Landlocked between India and Tibet lies Nepal, a trekker’s paradise capsulated by the Himalayan mountain ranges and home to the tallest mountain in the world, which needs very little introduction – Mount Everest.
Journey into a country brightly coloured with fluttering prayer flags and experience the colourful sights and timeless culture of local villagers and craftspeople. Be swept up in the whirlwind that is Kathmandu, fondly known as the gateway to the Himalaya, go deep into the UNESCO-listed Kathmandu Valley and see its many ancient temples, sacred Buddhist sites and shrines.
As part of your Himalayan adventure you’ll also explore, the largely untouched by the modern world and Buddhist kingdom of Bhutan, tucked away between China and India it is known for its monasteries, red-dressed monks, fortresses and dramatic landscapes.
Nepal’s climate is heavily influenced by its elevation, mountain ranges and altitude. In the northern Himalayas you can expect to find low temperatures and for it to be snow covered all year round. The south enjoys a hot climate, and the middle valley a more temperate climate.
Similar to Nepal, Bhutan’s climate varies depending on the different regions, however due to its location, feels the effect of north India’s monsoons, bringing the south a high humidity of 15-40°C in summer and cool winters. Bhutan’s central area is generally cool but enjoys warm summers, whilst the north is very cold with mountains covered in perpetual snow.
Kathmandu Durbar Square
Heralded as one of Nepal’s number one tourist attraction, it is the largest historical site in Kathmandu housing the richest collection of art. Once the place where the city-state king was crowned, the square preserves classical buildings from the 16th to 19th centuries with more than 50 temples and palaces. However, sadly after the recent earthquake, many buildings were destroyed and are now being repaired.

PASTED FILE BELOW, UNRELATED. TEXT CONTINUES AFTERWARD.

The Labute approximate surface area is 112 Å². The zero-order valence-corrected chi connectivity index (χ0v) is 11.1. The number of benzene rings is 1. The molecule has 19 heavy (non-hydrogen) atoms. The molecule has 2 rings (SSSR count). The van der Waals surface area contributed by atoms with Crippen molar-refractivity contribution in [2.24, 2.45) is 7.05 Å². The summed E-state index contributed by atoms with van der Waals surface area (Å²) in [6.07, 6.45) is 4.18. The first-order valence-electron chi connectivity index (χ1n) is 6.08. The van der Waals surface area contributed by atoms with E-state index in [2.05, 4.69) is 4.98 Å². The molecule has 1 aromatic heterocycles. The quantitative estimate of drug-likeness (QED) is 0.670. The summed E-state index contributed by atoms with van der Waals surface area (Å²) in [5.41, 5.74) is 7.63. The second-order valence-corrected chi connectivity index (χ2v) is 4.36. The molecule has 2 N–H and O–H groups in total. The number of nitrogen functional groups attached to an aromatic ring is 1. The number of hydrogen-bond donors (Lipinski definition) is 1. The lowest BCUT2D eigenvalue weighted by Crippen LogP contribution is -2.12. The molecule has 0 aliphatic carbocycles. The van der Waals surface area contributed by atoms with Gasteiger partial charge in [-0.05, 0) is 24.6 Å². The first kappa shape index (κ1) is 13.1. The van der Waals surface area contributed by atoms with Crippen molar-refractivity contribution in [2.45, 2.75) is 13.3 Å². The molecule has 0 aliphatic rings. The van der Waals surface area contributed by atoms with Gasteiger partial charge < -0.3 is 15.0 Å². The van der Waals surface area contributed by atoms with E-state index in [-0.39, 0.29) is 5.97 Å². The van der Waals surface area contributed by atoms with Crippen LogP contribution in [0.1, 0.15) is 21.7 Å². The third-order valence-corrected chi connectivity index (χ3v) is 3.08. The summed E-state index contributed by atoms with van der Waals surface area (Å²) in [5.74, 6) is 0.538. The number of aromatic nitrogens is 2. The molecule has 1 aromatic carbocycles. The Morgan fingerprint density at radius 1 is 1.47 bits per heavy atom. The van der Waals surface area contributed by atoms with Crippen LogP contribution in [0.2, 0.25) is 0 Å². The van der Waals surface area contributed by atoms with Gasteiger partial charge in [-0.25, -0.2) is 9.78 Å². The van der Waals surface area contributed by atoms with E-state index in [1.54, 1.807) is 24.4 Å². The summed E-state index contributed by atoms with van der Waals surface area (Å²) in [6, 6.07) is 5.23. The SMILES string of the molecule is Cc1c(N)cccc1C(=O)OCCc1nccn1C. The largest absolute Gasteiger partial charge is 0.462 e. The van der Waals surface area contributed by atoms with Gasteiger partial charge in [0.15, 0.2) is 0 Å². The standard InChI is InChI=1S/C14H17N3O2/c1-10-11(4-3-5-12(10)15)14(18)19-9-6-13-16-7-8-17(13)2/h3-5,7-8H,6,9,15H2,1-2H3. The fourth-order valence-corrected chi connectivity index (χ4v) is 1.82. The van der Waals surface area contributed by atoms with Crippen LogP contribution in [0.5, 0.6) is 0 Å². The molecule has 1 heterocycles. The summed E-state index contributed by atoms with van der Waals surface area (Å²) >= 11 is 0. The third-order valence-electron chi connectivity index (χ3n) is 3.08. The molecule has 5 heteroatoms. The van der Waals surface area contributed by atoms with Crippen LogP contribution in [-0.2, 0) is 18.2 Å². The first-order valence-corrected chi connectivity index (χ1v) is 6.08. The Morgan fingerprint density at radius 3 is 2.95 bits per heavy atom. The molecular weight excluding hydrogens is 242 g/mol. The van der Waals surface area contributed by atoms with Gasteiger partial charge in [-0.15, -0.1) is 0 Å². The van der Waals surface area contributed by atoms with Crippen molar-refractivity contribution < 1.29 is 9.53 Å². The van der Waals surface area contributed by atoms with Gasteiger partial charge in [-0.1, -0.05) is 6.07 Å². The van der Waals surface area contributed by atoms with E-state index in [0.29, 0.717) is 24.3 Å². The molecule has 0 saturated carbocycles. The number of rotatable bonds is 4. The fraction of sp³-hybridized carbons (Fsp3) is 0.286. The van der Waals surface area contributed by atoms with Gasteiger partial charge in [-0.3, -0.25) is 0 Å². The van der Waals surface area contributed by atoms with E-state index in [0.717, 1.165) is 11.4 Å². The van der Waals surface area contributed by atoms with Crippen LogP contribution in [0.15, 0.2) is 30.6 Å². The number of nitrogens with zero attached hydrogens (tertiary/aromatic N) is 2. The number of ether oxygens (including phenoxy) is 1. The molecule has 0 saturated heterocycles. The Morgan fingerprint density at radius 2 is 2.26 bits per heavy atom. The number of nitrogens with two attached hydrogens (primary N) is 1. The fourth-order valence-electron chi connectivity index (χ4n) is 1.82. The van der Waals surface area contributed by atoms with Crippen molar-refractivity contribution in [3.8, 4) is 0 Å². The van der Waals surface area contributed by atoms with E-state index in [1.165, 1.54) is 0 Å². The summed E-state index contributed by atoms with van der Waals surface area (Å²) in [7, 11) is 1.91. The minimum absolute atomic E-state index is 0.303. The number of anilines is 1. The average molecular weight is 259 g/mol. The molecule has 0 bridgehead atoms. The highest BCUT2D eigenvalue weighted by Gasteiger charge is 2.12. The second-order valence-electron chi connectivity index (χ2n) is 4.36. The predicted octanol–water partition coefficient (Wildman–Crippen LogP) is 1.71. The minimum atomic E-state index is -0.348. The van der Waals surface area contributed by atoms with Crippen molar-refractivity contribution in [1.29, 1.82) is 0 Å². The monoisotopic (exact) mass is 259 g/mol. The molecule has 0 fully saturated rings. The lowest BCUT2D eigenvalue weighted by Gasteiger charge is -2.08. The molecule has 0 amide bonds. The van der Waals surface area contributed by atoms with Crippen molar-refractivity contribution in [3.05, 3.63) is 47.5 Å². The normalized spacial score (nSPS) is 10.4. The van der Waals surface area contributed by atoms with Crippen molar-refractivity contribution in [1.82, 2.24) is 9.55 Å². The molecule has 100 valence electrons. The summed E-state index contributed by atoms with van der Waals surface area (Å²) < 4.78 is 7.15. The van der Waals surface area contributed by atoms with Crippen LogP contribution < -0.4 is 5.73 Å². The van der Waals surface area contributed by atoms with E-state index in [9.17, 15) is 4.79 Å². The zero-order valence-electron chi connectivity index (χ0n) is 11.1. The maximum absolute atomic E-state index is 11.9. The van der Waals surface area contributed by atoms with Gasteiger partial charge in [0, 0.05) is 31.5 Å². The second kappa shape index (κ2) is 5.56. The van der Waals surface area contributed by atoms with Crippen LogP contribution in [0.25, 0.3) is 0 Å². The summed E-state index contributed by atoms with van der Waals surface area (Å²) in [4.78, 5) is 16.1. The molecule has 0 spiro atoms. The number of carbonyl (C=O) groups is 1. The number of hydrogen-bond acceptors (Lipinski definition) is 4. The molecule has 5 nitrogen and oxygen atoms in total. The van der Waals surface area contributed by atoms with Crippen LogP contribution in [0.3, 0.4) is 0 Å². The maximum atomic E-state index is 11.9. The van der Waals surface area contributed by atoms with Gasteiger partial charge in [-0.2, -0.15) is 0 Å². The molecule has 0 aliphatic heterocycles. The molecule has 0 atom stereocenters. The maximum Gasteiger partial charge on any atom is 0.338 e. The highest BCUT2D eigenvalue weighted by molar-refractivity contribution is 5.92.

The Pashupatinath Temple
Regarded as the most sacred Hindu place in Nepal, located on the banks of the Bagmati River, where many cremations take place. The people here are honouring the life of the recently departed, observe from a distance and be respectful.
Chitwan National Park
Chitwan National Park is Nepal’s most admired jungle national park. Here you will find an abundance of life, from birds to Gharial crocodiles, deer and elephants, but the main attraction is the one-horned rhinoceros, of which there are over 600.
Tiger's Nest Monastery
Featuring in every brochure, book and website about the country. Not to be missed in Bhutan is the Tigers nest, clinging to a sheer cliff face, 900 metres above the Paro Valley, Taktsang Lhakhang is a view and a cliff face that will stay with you forever.
Trek into the clouds
Bhutan has some of the very best, unspoilt trekking in the Himalayas, away from the crowds and tourists. From gentle treks through ancient rhododendron forests to more challenging hikes that cross the breadth of the country, Bhutan offers something for trekkers of all levels.
Both Nepal and Bhutan are incredibly diverse countries and home to multiple religions, race, tribes, and cultures. Nepalese and Bhutanese people are generally very warm and friendly. As a tourist, you’ll be very intriguing to them, so it's likely that you will be greeted quite frequently, don’t let this unnerve you, they are just being curious and want the opportunity to talk to you.
Many Nepalese and Bhutanese people will only eat with their right hand, this is because they use there left to go to the toilet with, so be sure to only eat and pass food with your right hand. It's also seen as unhygienic to drink from the same bottle or glass.
While visiting a Buddhist shrine, temple or cultural site, make sure you dress respectfully, covering your shoulders and knees. You can wear shorts and skirts, as long as they are to the knee.
GREETING & LANGUAGE
For a formal greeting in Nepal, fold your hands as if in prayer together and say ‘Namaste,’ which translates to - I salute the god within you.
Here are a few handy phrases to help you on your travels: